Workplace Violence: Some Things an Employer Can Do

Workplace Violence: Some Things an Employer Can Do

First responders in West, Texas*. Sales clerks in the stores near the finish line at the Boston Marathon. Staff of the District Attorney's office in Kaufman County, Texas. Teachers and administration at Sandy Hook Elementary. Ticket-takers and popcorn-scoopers at the Century 16 movie theater in Aurora, Colorado.

*Although the explosion at West Fertilizer Company appears to have been an industrial accident, as of this morning, law enforcement authorities have not ruled out the possibility of a crime or terrorist act.

Employers, do you have a workplace violence plan in place? Of course, it may not stop a terrorist, but it should prevent some incidents and save lives in the event of a crisis. Here is what it should contain at a minimum:

  1. A ban on fighting or other violent behavior of any kind, as well as threatening, "bullying," intimidating, or abusive behavior.
  2. A ban on weapons in the workplace.
  3. A way for employees to report suspicious activity, behavior, or concerns.
  4. The strongest substance abuse provisions that your state's laws will allow.
  5. An employee assistance program so that your employees with mental illness or personal problems can get help early. (In most jurisdictions, an EAP isn't mandatory, but it is a very good idea.)
  6. A preliminary plan to follow in the event of an incident (realizing that flexibility will be needed, depending on the circumstances), and a designated person or team who will coordinate evacuation efforts and contacts with law enforcement.

In addition, and with all due respect to the U.S. Equal Employment Opportunity Commission, which doesn't want employers to do much in the way of criminal background screening, DO screen job applicants or offerees for criminal convictions. You can still address each conviction on a case-by-case basis, but don't be afraid to reject a candidate with a history of violent crime.

Some time ago, I did a presentation with a psychiatrist on preventing workplace violence. We didn't talk about terrorism but did talk about more "garden-variety" types of violence in the workplace, such as "going postal" or domestic violence that carries over into the work environment.

According to the psychiatrist, an individual who may be prone to violence often has one or more of the following characteristics:

  • A personality disorder (narcissistic or antisocial)
  • Substance abuse
  • Personal or financial distress
  • Possibly, a physical or mental illness other than a personality disorder
  • A history of poor impulse control
  • A history of violence

Some warning signs that you and your employees can be trained to look for:

  • Complaints about unfair treatment that cannot be verified
  • Preoccupation with military and weapons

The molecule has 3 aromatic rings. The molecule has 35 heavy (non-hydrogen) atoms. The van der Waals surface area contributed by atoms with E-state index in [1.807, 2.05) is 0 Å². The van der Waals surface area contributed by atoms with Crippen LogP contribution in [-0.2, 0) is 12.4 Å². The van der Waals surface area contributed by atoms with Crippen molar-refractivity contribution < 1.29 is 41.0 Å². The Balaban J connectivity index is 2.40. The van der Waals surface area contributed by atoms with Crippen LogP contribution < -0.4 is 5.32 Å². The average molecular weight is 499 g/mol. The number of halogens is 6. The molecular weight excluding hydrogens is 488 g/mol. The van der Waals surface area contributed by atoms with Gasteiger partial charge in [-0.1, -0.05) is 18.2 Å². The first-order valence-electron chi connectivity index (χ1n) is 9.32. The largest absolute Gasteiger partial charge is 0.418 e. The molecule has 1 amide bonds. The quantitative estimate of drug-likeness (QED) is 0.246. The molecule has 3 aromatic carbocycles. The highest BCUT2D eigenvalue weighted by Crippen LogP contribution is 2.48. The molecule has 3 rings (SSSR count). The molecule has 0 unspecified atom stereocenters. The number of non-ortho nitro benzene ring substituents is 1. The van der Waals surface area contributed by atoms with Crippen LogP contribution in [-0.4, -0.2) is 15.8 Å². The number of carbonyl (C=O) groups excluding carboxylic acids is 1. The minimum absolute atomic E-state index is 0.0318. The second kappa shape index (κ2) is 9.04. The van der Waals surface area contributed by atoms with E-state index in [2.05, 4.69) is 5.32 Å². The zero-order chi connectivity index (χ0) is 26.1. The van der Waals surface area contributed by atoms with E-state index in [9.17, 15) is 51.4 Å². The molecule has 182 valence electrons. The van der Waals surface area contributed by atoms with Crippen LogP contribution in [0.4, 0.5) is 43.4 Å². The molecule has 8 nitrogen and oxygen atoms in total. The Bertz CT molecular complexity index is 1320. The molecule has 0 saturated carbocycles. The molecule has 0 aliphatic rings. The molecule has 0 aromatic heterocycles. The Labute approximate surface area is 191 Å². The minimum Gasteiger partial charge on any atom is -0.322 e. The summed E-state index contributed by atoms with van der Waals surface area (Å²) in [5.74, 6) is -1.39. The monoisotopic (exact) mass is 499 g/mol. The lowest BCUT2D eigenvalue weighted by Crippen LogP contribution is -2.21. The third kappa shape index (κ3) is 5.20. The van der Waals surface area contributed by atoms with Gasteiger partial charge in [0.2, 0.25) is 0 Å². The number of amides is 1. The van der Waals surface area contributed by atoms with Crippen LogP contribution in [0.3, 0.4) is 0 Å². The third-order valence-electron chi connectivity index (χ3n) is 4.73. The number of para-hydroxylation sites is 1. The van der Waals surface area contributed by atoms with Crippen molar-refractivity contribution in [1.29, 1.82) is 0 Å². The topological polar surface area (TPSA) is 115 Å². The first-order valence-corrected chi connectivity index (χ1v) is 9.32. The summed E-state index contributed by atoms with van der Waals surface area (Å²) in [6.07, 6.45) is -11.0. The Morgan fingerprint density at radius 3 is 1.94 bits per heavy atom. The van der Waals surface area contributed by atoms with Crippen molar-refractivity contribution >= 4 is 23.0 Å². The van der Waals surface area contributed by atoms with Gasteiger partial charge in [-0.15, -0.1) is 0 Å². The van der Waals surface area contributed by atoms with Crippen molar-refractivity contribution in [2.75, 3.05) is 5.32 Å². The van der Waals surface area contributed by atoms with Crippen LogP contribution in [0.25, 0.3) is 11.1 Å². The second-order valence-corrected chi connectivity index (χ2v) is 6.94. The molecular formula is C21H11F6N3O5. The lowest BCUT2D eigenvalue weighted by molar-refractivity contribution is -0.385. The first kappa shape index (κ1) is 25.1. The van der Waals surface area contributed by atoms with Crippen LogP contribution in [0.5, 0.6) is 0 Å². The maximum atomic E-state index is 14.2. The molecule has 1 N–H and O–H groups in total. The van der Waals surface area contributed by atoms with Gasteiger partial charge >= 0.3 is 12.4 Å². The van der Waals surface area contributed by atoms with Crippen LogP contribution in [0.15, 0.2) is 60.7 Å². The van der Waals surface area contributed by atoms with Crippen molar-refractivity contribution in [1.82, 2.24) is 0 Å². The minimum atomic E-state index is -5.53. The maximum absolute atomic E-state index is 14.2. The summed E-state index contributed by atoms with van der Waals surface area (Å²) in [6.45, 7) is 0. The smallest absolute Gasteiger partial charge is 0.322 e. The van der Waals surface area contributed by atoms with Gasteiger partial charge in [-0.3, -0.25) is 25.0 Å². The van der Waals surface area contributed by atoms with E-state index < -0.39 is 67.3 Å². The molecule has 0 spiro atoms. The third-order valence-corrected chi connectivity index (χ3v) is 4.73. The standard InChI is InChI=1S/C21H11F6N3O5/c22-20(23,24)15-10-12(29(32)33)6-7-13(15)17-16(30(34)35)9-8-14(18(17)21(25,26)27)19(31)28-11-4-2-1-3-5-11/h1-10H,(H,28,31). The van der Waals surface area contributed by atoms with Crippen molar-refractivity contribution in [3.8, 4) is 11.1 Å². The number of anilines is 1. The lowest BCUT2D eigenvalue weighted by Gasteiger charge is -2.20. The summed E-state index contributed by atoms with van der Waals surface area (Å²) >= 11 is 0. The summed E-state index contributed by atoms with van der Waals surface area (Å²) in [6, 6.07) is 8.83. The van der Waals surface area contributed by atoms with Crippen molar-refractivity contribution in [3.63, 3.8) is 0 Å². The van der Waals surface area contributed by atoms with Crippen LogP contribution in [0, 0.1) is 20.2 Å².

• Outbursts of temper
  • Inability to tolerate criticism
  • Irrational or delusional thinking
  • Demanding or controlling demeanor

As any employer knows, there are federal and state laws making it more difficult to take effective steps in dealing with an employee who appears to be a threat. Probably the most significant limitation that applies to most employers is the Americans with Disabilities Act. Even so, a safe workplace is an "essential function of the job," and you have a right to take reasonable measures to ensure that your employees are safe.

Here are some effective crisis prevention steps that should not create a problem under the ADA:

  • Take all threats seriously.
  • Quickly work to defuse workplace conflicts, including harassment or bullying situations. Recognize that sometimes the violent employee may have first been a victim of harassment or bullying.
  • Consider consultation with an occupational psychiatrist or psychologist. NOTE: By doing so, you may lose a defense to an ADA claim that you were unaware that the individual had a disability, but in a violence scenario, that's a relatively small sacrifice to make -- also, you'll still have other ADA defenses. The medical professional can (1) help you determine whether the threat is real, (2) help you address any conditions in the workplace that may be aggravating the situation, (3) help assess issues in the life of the individual making the threats, and (4) advise you on the most effective/least harmful way to involve law enforcement.
  • Consult with legal counsel as well, as needed, to avoid creating ADA or other legal issues that you might not be able to defend.

In my next article, I'll discuss some of the psychiatrist's recommendations on how to deal with an "at-risk" employee.

Visit the Employment and Labor Law Insider for additional insights from Robin Shea, a partner with the national labor and employment law firm Constangy, Brooks & Smith, LLP.

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